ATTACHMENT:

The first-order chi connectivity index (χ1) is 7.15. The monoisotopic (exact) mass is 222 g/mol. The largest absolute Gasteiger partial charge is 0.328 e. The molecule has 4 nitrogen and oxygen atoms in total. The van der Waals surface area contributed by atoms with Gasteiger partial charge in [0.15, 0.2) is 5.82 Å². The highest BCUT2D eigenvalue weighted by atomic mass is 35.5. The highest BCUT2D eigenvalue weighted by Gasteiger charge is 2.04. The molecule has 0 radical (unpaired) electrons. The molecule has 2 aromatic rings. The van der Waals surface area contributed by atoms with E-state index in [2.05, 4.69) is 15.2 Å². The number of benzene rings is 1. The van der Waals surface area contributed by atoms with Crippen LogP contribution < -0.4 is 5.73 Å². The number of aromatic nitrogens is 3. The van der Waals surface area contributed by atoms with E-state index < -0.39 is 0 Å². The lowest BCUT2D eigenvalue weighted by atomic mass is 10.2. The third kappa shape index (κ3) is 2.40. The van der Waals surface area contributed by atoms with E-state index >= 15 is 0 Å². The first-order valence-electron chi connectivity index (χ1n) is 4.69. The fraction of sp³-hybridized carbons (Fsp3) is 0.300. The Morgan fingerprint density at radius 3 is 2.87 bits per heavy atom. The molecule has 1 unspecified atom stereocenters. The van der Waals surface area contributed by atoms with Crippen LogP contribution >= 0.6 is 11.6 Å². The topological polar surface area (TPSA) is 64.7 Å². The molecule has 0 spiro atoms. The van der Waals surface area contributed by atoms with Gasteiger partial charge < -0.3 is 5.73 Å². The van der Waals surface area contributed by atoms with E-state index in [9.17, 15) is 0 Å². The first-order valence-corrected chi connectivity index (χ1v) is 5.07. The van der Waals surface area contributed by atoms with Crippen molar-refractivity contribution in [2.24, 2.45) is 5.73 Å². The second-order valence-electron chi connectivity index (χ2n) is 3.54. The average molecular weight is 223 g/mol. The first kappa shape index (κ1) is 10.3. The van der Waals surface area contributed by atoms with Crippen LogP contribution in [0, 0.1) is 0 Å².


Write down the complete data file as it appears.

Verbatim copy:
The first-order chi connectivity index (χ1) is 7.15. The monoisotopic (exact) mass is 222 g/mol. The largest absolute Gasteiger partial charge is 0.328 e. The molecule has 4 nitrogen and oxygen atoms in total. The van der Waals surface area contributed by atoms with Gasteiger partial charge in [0.15, 0.2) is 5.82 Å². The highest BCUT2D eigenvalue weighted by atomic mass is 35.5. The highest BCUT2D eigenvalue weighted by Gasteiger charge is 2.04. The molecule has 0 radical (unpaired) electrons. The molecule has 2 aromatic rings. The van der Waals surface area contributed by atoms with E-state index in [2.05, 4.69) is 15.2 Å². The number of benzene rings is 1. The van der Waals surface area contributed by atoms with Crippen LogP contribution < -0.4 is 5.73 Å². The number of aromatic nitrogens is 3. The van der Waals surface area contributed by atoms with E-state index < -0.39 is 0 Å². The lowest BCUT2D eigenvalue weighted by atomic mass is 10.2. The third kappa shape index (κ3) is 2.40. The van der Waals surface area contributed by atoms with E-state index >= 15 is 0 Å². The first-order valence-electron chi connectivity index (χ1n) is 4.69. The fraction of sp³-hybridized carbons (Fsp3) is 0.300. The Morgan fingerprint density at radius 3 is 2.87 bits per heavy atom. The molecule has 1 unspecified atom stereocenters. The van der Waals surface area contributed by atoms with Crippen LogP contribution >= 0.6 is 11.6 Å². The topological polar surface area (TPSA) is 64.7 Å². The molecule has 0 spiro atoms. The van der Waals surface area contributed by atoms with Gasteiger partial charge < -0.3 is 5.73 Å². The van der Waals surface area contributed by atoms with E-state index in [9.17, 15) is 0 Å². The first-order valence-corrected chi connectivity index (χ1v) is 5.07. The van der Waals surface area contributed by atoms with Crippen molar-refractivity contribution in [2.24, 2.45) is 5.73 Å². The second-order valence-electron chi connectivity index (χ2n) is 3.54. The average molecular weight is 223 g/mol. The first kappa shape index (κ1) is 10.3. The van der Waals surface area contributed by atoms with Crippen LogP contribution in [0, 0.1) is 0 Å².